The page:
Americans typically think of the Chinese government as a monolithic entity, but they really should see Wang Qishan and listen to how he describes China’s challenge in building consensus in transforming the pattern of growth (towards more consumption based). The Chinese leadership is a collection of personalities with their views and convictions too.
I was encouraged by Geithner’s comment that in the future in order for the U.S. to continue to exert influence, Americans must have a stronger understanding of the rest of the world. Wang Qishan says that it is not “misperceptions” but “lack of understanding” of China that is the problem in the relationship.
Today, I am writing about an article at the San Francisco Chronicle by Andrew S. Ross on a supposed Chinese government denial of service attack on change.org. The article was dated April 28, 2011, entitled, “Change.org attacked after backing China dissident.” This date is important, so make a note of it.
Because Ai Weiwei is a headline in the Western media, anything related to him makes for ‘good’ news. This is a media trick. Bear in mind, banks or any other millions of web sites are being hacked everyday from everywhere, around the world. And, certainly, given the narrative of an always ‘bad’ China in the Western media makes an ‘attack’ from China a ‘good’ story. So, I understand this fetish.
The problem, though, I have with this Adrew Ross article is that it reported virtually no fact towards the narrative, and it relies entirely on hearsay and innuendo. Before I dive into the details, I would like to tell American journalists that they first need to have some decency and professionalism. Given America has so many chronic problems, I think they should channel their energy at solving America’s real ones; not to get Americans confused and distracted with arbitrary things of no consequence. Continue reading Ai Weiwei petition coverage says more about shoddy journalism→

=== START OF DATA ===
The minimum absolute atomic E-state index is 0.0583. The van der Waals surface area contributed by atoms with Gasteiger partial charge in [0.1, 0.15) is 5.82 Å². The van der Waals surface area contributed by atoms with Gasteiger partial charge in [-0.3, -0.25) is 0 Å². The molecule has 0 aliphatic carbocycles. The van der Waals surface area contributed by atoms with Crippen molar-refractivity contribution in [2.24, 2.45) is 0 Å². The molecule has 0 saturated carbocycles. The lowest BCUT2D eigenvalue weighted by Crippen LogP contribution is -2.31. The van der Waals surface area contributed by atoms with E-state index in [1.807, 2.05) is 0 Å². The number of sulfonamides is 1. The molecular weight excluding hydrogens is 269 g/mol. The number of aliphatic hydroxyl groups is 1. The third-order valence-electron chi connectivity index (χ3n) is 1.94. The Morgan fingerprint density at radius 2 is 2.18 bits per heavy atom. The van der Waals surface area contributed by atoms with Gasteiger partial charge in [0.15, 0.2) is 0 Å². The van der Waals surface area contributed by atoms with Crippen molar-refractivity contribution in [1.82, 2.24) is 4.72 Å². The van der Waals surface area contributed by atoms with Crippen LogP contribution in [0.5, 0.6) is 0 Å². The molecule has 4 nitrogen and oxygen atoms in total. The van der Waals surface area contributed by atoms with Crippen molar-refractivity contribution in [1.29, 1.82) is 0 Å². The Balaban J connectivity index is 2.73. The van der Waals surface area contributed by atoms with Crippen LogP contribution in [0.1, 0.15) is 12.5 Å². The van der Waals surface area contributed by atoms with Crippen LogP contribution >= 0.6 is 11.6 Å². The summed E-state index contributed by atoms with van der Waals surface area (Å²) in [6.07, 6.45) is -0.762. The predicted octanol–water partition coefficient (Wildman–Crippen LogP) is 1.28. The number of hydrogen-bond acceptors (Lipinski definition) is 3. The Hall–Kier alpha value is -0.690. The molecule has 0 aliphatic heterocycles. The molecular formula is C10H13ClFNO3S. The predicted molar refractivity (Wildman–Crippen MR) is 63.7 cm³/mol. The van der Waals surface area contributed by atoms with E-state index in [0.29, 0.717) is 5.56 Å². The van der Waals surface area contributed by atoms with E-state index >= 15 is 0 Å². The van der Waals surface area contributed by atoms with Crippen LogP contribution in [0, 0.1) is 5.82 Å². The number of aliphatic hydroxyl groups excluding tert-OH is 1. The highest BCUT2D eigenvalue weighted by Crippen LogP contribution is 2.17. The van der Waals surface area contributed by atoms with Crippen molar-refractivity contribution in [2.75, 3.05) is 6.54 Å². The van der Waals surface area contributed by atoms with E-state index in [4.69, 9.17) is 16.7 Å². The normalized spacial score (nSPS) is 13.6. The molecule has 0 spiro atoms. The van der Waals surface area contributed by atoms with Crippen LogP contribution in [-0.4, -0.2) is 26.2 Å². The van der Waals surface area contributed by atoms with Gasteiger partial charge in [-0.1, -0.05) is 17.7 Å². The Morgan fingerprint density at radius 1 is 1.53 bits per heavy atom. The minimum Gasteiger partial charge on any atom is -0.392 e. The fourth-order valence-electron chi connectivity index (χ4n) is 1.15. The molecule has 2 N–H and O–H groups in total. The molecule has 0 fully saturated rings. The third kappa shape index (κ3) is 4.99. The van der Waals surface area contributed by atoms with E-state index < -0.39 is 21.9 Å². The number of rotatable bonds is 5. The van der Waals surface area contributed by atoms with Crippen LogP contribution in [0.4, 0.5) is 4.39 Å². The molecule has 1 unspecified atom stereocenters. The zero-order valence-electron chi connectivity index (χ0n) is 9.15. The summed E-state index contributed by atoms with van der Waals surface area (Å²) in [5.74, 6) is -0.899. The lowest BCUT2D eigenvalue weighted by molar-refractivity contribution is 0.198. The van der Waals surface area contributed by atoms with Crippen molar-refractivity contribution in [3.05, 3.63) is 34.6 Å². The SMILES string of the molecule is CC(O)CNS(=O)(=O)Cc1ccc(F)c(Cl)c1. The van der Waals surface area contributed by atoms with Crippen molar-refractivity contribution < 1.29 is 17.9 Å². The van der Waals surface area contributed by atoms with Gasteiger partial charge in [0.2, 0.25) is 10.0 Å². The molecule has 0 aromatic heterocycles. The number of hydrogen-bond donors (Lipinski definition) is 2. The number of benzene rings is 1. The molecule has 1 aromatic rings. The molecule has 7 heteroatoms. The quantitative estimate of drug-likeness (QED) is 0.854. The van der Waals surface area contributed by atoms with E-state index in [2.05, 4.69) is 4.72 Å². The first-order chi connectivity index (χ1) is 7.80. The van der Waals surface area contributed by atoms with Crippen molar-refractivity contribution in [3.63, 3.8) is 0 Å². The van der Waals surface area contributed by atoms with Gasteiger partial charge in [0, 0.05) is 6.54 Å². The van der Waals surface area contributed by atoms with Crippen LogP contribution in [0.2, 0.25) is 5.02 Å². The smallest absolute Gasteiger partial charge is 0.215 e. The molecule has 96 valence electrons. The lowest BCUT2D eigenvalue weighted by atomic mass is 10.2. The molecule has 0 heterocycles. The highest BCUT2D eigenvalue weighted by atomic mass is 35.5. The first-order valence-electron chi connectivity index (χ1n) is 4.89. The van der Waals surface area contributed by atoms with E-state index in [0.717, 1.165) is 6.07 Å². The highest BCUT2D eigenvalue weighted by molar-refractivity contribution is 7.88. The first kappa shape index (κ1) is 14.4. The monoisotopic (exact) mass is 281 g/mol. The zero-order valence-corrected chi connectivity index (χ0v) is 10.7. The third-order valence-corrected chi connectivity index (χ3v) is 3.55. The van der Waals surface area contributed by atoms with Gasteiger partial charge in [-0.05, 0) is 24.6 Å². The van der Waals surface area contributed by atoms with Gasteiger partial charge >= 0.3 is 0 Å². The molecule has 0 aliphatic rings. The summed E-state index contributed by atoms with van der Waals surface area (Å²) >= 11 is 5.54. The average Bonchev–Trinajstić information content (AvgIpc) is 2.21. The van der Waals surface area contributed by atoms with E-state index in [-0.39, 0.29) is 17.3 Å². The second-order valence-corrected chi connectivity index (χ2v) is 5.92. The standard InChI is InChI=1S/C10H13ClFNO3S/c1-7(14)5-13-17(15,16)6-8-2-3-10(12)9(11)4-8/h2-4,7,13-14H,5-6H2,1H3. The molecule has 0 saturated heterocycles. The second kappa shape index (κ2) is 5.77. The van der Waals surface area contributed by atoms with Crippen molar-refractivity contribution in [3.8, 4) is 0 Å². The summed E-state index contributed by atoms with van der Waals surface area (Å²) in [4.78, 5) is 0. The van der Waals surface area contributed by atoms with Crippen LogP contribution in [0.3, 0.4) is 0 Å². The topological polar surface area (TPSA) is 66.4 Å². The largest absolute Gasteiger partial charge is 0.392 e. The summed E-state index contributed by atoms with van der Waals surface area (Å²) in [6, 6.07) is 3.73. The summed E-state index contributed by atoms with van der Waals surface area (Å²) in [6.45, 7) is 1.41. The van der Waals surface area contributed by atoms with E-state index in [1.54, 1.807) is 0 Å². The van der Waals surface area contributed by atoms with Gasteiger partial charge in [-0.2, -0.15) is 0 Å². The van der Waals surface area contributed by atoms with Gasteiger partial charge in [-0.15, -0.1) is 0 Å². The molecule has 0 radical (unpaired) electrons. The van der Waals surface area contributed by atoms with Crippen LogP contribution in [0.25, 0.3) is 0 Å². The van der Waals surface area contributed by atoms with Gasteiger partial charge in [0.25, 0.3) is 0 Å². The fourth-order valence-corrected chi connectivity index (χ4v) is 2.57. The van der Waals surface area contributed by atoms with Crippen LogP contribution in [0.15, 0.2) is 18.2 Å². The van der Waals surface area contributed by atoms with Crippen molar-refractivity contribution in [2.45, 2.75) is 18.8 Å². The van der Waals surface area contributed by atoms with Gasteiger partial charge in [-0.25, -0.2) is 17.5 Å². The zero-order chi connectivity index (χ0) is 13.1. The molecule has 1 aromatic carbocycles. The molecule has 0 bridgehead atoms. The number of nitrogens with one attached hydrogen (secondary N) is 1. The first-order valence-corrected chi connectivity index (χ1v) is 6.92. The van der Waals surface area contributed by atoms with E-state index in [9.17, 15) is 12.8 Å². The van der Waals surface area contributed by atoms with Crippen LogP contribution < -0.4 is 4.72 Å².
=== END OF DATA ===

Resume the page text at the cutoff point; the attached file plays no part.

Few weeks ago, a China Daily reporter contacted this blog for leads on foreigners working with China in Sichuan’s reconstruction. As you know, tomorrow is the three year anniversary of the May 12, 2008 earthquake; I have been looking for reports in the last few days on this topic.
The story that brought tears to my eyes was about a mother saving the life of her infant (“地震中的伟大母亲”). When rescuers arrived at a collapsed home, they found a woman in a kneeling position and slouching over. They found her posture curious and after examining her body, found in her lap a baby still alive. Wrapped with the baby is a phone, and on the screen is a typed message, “dear beloved baby, if you are able to survive, you must remember I love you.” In the video below, you will see the Chinese news anchor breaking down in reporting this story.
In the current Strategic and Economic Dialog between U.S. and China, Secretary Clinton reiterated the importance of the 100,000 Strong Initiative. According to the Institute of International Education, there are ten times more Chinese students studying in the U.S. than the other way around. The initiative is to raise the number of Americans studying in China to 100,000 in four years. Clinton said it is “an essential building block to a more solid foundation of a relationship going forward.” China believes in this initiative as well and has already committed 10,000 “Bridge Scholarships.” This initiative was announced last year, so how far has it come along? Continue reading 100,000 Strong Initiative taking baby steps→
Despite wrestling with tremendous environmental problems associated with developing its economy, China has nevertheless been recognized as one of the top clean technology producers by World Wildlife Fund. This is not a small accomplishment on China’s part and is a testament of the continuous effort and progress China is making in this important arena.
According to this Washington Post report, Denmark tops list of clean technology producers; China is No. 2; US at 17 is rapidly expanding.
Regardless of your personal views about Wikileaks exposing secret U.S. documents, you will find this exclusive interview by Russia Today of Juliane Assange fascinating. He also weighs in on Google, Facebook, the Guardian, the New York Times, and media in general.
Video below is of Kauai taken by Devin Graham, the same island where my family vacationed at last year. My prior post has many pictures taken from some of the same spots as in this video. China too is endowed with many incredibly beautiful landscapes.
Race is a hot issue anywhere on the planet and has been throughout human history. Waves of European immigrants (not to mention those from other continents) have been shunned upon in America’s past. After generations they became more accepted. But I am not trying to single out America. This phenomenon probably speaks about human nature more than anything else.
China Daily has just reported the Longyan Municipal Intermediate People’s Court upholding a prior Xinluo District Court ruling fining Zijin Mining for $4.6 million in damages and sentencing the company’s former vice president, Chen Jiahong, the company’s environmental protection officer, Huang Fucai, and three other company managers to three-year sentences. Zijin Mining was found guilty of leaking acid into the Tingjiang River in Fujian Province killing fish and contaminating water.